(Alan puts his teflon armor on, because he knows that his comment is really going to stir the pot, and that he is probably going to become a lightning rod for some very impassioned responses)
Delivis saidI would just want to add one caveat; this is not a problem with gay sites or gay people.
True. Different communities and segments of the population face different challenges in regards to HIV disclosure, education, healthcare, stigma, testing, legal implications, etc.
Delivis saidI'm sure people of any orientation lie about their HIV status or various aspects of their health. And whenever an STD is involved and a potential or actual partner, it is highly unethical in all cases, regardless of sexual orientation, not to disclose that information.
"Ethics" can be subject to "moral relativism" in the context of the culture and norms of a particular society. So, broad statements about right, wrong, ethical, unethical in all cases is dangerous ground to tread upon. Decisions and their "ethical" considerations can exist in "gray areas" where right and wrong, ethical and unethical are not clear and absolute.
Lying about anything is generally considered unethical according to the culture and norms of "Western society". I'm sure most of us have encountered there situations where we tell "little white lies" for what we judge to be a greater good. But a lie is a lie. And, when we start dipping our toes into that pool, it gets murky really quick.
Grouping the sentence about (paraphrase) "lying about HIV status" and the sentence about "not disclosing before activity with potential or actual partners" is logical to an extent. I say to an extent because in my view a "lie" can be a "told untruth" and it can also be an "untold truth". In either case, we are either providing false information or withholding important information that alters the ability of an activity partner to make a fully informed free will choice.
Where the logic breaks down, in my view, is when two partners CHOOSE not to disclose to each other, and therefore must assume that the other person is HIV positive in order to account for worst case scenario in a risk assessment. Is that a lie? Is that wrong or unethical if both persons knowingly choose to "avoid the topic"?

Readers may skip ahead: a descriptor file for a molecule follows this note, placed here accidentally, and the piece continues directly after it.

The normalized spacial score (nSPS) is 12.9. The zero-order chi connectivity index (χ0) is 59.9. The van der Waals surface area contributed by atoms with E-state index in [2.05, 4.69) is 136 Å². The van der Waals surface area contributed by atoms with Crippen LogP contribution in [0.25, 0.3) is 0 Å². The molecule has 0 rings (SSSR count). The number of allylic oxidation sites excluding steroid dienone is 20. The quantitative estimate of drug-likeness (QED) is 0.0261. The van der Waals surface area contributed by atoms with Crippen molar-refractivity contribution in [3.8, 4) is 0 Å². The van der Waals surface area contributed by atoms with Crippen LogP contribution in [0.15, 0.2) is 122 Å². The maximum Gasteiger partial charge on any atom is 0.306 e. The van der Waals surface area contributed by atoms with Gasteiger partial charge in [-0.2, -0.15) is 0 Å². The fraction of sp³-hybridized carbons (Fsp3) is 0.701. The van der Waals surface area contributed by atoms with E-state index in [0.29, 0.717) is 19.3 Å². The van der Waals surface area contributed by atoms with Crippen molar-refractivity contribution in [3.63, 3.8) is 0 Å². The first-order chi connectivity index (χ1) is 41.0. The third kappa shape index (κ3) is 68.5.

My view is that in this instance, and in my legal jurisdiction, it is not unethical to engage in sex with someone without having disclosed HIV status. There are some localities where this is illegal. In those cases, this example would be unethical, because it is proscribed by law. Know the law where you are going to have sex and follow the law.
In summary, making judgments about the ethics of a situation should be approached on a case by case basis. Advance disclosure of HIV status (or other STD status) can be in some cases a choice guided by ethics, or mandated by law.Full Disclosure in regards to the context of my point of view
If you will note my profile, I purposely do not list my HIV status nor my "Safer Sex?" preference. I do this not to "hide", but because I find that the void of information stimulates conversation about serostatus, and risk aware sex practices.
I will state to all of you as a courtesy that I am HIV+ and have been so for nearly 26 years. I will be happy to share more about my experiences with any of you if you message me directly.
HIV Stigma still exists. HIV Prejudice and discrimination still exists. And, that stigma, prejudice, and discrimination are painful and can be hurtful in emotional, physical, and financial ways.
Remember, let's destroy the diseases, not the people that happen to have the diseases.
Aloha and Be Well!